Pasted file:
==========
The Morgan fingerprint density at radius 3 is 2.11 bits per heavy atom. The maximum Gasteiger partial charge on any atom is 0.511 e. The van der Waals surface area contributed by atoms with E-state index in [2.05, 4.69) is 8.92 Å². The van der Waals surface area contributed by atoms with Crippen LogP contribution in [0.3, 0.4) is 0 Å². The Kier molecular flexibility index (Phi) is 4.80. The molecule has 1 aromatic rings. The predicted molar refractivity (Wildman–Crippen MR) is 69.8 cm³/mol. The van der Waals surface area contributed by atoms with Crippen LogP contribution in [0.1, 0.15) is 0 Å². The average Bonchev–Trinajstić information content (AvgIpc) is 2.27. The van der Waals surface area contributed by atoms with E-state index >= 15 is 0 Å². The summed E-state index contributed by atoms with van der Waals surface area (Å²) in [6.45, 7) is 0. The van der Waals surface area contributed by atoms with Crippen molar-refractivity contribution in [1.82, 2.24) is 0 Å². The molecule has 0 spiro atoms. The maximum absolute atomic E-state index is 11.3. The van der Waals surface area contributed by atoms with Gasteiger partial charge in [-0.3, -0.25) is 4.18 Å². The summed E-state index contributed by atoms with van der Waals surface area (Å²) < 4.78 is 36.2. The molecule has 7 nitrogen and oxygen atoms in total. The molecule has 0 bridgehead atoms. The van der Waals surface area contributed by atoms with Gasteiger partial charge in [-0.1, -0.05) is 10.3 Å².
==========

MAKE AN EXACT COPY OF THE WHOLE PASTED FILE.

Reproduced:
The Morgan fingerprint density at radius 3 is 2.11 bits per heavy atom. The maximum Gasteiger partial charge on any atom is 0.511 e. The van der Waals surface area contributed by atoms with E-state index in [2.05, 4.69) is 8.92 Å². The van der Waals surface area contributed by atoms with Crippen LogP contribution in [0.3, 0.4) is 0 Å². The Kier molecular flexibility index (Phi) is 4.80. The molecule has 1 aromatic rings. The predicted molar refractivity (Wildman–Crippen MR) is 69.8 cm³/mol. The van der Waals surface area contributed by atoms with Crippen LogP contribution in [0.1, 0.15) is 0 Å². The average Bonchev–Trinajstić information content (AvgIpc) is 2.27. The van der Waals surface area contributed by atoms with E-state index >= 15 is 0 Å². The summed E-state index contributed by atoms with van der Waals surface area (Å²) in [6.45, 7) is 0. The van der Waals surface area contributed by atoms with Crippen molar-refractivity contribution in [1.82, 2.24) is 0 Å². The molecule has 0 spiro atoms. The maximum absolute atomic E-state index is 11.3. The van der Waals surface area contributed by atoms with Gasteiger partial charge in [-0.3, -0.25) is 4.18 Å². The summed E-state index contributed by atoms with van der Waals surface area (Å²) < 4.78 is 36.2. The molecule has 7 nitrogen and oxygen atoms in total. The molecule has 0 bridgehead atoms. The van der Waals surface area contributed by atoms with Gasteiger partial charge in [-0.1, -0.05) is 10.3 Å².